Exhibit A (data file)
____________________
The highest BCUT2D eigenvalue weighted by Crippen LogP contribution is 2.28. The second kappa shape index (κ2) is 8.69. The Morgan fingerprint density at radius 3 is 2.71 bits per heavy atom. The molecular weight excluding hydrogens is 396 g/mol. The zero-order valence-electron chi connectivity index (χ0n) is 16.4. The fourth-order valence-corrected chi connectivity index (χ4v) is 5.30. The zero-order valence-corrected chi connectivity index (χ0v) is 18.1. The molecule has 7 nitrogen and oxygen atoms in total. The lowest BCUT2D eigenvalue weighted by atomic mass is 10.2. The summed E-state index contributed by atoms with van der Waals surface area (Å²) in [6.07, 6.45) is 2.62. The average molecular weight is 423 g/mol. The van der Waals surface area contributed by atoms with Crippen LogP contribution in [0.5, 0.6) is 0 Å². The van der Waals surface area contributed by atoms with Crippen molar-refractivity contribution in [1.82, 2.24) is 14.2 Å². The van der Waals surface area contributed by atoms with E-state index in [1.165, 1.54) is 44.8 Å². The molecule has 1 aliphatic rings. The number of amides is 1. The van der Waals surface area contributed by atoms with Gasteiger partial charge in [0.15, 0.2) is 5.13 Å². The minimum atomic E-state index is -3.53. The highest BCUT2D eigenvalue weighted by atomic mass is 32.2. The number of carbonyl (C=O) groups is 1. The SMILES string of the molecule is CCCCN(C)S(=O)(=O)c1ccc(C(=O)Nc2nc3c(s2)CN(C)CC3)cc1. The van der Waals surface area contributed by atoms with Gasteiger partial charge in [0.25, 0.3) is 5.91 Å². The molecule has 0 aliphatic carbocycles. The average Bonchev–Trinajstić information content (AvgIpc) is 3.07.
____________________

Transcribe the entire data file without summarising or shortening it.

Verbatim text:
The highest BCUT2D eigenvalue weighted by Crippen LogP contribution is 2.28. The second kappa shape index (κ2) is 8.69. The Morgan fingerprint density at radius 3 is 2.71 bits per heavy atom. The molecular weight excluding hydrogens is 396 g/mol. The zero-order valence-electron chi connectivity index (χ0n) is 16.4. The fourth-order valence-corrected chi connectivity index (χ4v) is 5.30. The zero-order valence-corrected chi connectivity index (χ0v) is 18.1. The molecule has 7 nitrogen and oxygen atoms in total. The lowest BCUT2D eigenvalue weighted by atomic mass is 10.2. The summed E-state index contributed by atoms with van der Waals surface area (Å²) in [6.07, 6.45) is 2.62. The average molecular weight is 423 g/mol. The van der Waals surface area contributed by atoms with Crippen LogP contribution in [0.5, 0.6) is 0 Å². The van der Waals surface area contributed by atoms with Crippen molar-refractivity contribution in [1.82, 2.24) is 14.2 Å². The van der Waals surface area contributed by atoms with E-state index in [1.165, 1.54) is 44.8 Å². The molecule has 1 aliphatic rings. The number of amides is 1. The van der Waals surface area contributed by atoms with Gasteiger partial charge in [0.15, 0.2) is 5.13 Å². The minimum atomic E-state index is -3.53. The highest BCUT2D eigenvalue weighted by atomic mass is 32.2. The number of carbonyl (C=O) groups is 1. The SMILES string of the molecule is CCCCN(C)S(=O)(=O)c1ccc(C(=O)Nc2nc3c(s2)CN(C)CC3)cc1. The van der Waals surface area contributed by atoms with Gasteiger partial charge in [0.25, 0.3) is 5.91 Å². The molecule has 0 aliphatic carbocycles. The average Bonchev–Trinajstić information content (AvgIpc) is 3.07.